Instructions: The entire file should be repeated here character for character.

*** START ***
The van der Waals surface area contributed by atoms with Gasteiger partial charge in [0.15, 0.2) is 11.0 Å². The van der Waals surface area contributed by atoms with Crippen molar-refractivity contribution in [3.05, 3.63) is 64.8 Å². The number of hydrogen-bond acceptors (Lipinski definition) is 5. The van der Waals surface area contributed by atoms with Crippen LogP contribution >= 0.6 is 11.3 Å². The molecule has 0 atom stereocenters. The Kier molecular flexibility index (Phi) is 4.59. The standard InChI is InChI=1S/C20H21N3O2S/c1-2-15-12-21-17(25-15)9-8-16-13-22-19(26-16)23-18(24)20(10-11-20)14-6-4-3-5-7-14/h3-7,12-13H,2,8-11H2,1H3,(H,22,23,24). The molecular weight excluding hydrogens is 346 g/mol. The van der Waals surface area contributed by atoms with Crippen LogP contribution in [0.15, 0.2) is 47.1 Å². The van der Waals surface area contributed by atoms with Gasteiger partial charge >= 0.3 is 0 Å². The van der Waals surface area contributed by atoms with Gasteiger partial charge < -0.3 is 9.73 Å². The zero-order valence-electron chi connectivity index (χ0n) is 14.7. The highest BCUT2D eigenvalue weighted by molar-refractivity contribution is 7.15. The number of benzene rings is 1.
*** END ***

The van der Waals surface area contributed by atoms with Gasteiger partial charge in [0.15, 0.2) is 11.0 Å². The van der Waals surface area contributed by atoms with Crippen molar-refractivity contribution in [3.05, 3.63) is 64.8 Å². The number of hydrogen-bond acceptors (Lipinski definition) is 5. The van der Waals surface area contributed by atoms with Crippen LogP contribution >= 0.6 is 11.3 Å². The molecule has 0 atom stereocenters. The Kier molecular flexibility index (Phi) is 4.59. The standard InChI is InChI=1S/C20H21N3O2S/c1-2-15-12-21-17(25-15)9-8-16-13-22-19(26-16)23-18(24)20(10-11-20)14-6-4-3-5-7-14/h3-7,12-13H,2,8-11H2,1H3,(H,22,23,24). The molecular weight excluding hydrogens is 346 g/mol. The van der Waals surface area contributed by atoms with Crippen LogP contribution in [0.15, 0.2) is 47.1 Å². The van der Waals surface area contributed by atoms with Gasteiger partial charge >= 0.3 is 0 Å². The van der Waals surface area contributed by atoms with Gasteiger partial charge < -0.3 is 9.73 Å². The zero-order valence-electron chi connectivity index (χ0n) is 14.7. The highest BCUT2D eigenvalue weighted by molar-refractivity contribution is 7.15. The number of benzene rings is 1.